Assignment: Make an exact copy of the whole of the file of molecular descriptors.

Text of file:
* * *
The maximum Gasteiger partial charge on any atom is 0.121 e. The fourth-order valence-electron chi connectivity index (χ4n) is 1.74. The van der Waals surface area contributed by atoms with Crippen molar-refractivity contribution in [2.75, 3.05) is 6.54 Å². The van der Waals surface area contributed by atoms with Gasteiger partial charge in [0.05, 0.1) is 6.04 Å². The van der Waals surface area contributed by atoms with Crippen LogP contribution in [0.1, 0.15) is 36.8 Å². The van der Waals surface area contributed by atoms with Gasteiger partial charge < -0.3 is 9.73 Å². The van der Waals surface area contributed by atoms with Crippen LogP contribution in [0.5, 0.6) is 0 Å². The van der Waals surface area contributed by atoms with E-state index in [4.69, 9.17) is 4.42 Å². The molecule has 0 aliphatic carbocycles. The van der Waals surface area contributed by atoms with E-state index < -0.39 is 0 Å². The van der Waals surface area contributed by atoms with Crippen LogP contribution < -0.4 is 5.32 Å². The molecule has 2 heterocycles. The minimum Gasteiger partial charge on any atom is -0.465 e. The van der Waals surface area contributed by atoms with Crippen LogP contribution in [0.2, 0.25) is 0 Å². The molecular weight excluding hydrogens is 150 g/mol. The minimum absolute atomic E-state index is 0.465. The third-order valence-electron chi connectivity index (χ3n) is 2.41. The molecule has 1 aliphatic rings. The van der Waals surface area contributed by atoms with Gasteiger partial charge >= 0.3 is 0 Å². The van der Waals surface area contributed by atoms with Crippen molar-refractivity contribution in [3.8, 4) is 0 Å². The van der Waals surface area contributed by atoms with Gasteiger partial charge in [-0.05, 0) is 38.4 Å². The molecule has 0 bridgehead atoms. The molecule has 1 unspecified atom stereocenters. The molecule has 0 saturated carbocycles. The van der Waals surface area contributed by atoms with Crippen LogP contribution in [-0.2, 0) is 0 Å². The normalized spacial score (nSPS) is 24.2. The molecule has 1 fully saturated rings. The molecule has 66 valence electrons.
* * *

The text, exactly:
The maximum Gasteiger partial charge on any atom is 0.121 e. The fourth-order valence-electron chi connectivity index (χ4n) is 1.74. The van der Waals surface area contributed by atoms with Crippen molar-refractivity contribution in [2.75, 3.05) is 6.54 Å². The van der Waals surface area contributed by atoms with Gasteiger partial charge in [0.05, 0.1) is 6.04 Å². The van der Waals surface area contributed by atoms with Crippen LogP contribution in [0.1, 0.15) is 36.8 Å². The van der Waals surface area contributed by atoms with Gasteiger partial charge < -0.3 is 9.73 Å². The van der Waals surface area contributed by atoms with Crippen LogP contribution in [0.5, 0.6) is 0 Å². The van der Waals surface area contributed by atoms with E-state index in [4.69, 9.17) is 4.42 Å². The molecule has 0 aliphatic carbocycles. The van der Waals surface area contributed by atoms with E-state index < -0.39 is 0 Å². The van der Waals surface area contributed by atoms with Crippen LogP contribution < -0.4 is 5.32 Å². The molecule has 2 heterocycles. The minimum Gasteiger partial charge on any atom is -0.465 e. The van der Waals surface area contributed by atoms with Crippen LogP contribution in [0.2, 0.25) is 0 Å². The molecular weight excluding hydrogens is 150 g/mol. The minimum absolute atomic E-state index is 0.465. The third-order valence-electron chi connectivity index (χ3n) is 2.41. The molecule has 1 aliphatic rings. The van der Waals surface area contributed by atoms with Gasteiger partial charge >= 0.3 is 0 Å². The van der Waals surface area contributed by atoms with Crippen molar-refractivity contribution in [3.8, 4) is 0 Å². The van der Waals surface area contributed by atoms with Gasteiger partial charge in [-0.05, 0) is 38.4 Å². The molecule has 0 bridgehead atoms. The molecule has 1 unspecified atom stereocenters. The molecule has 0 saturated carbocycles. The van der Waals surface area contributed by atoms with Crippen LogP contribution in [-0.2, 0) is 0 Å². The normalized spacial score (nSPS) is 24.2. The molecule has 1 fully saturated rings. The molecule has 66 valence electrons.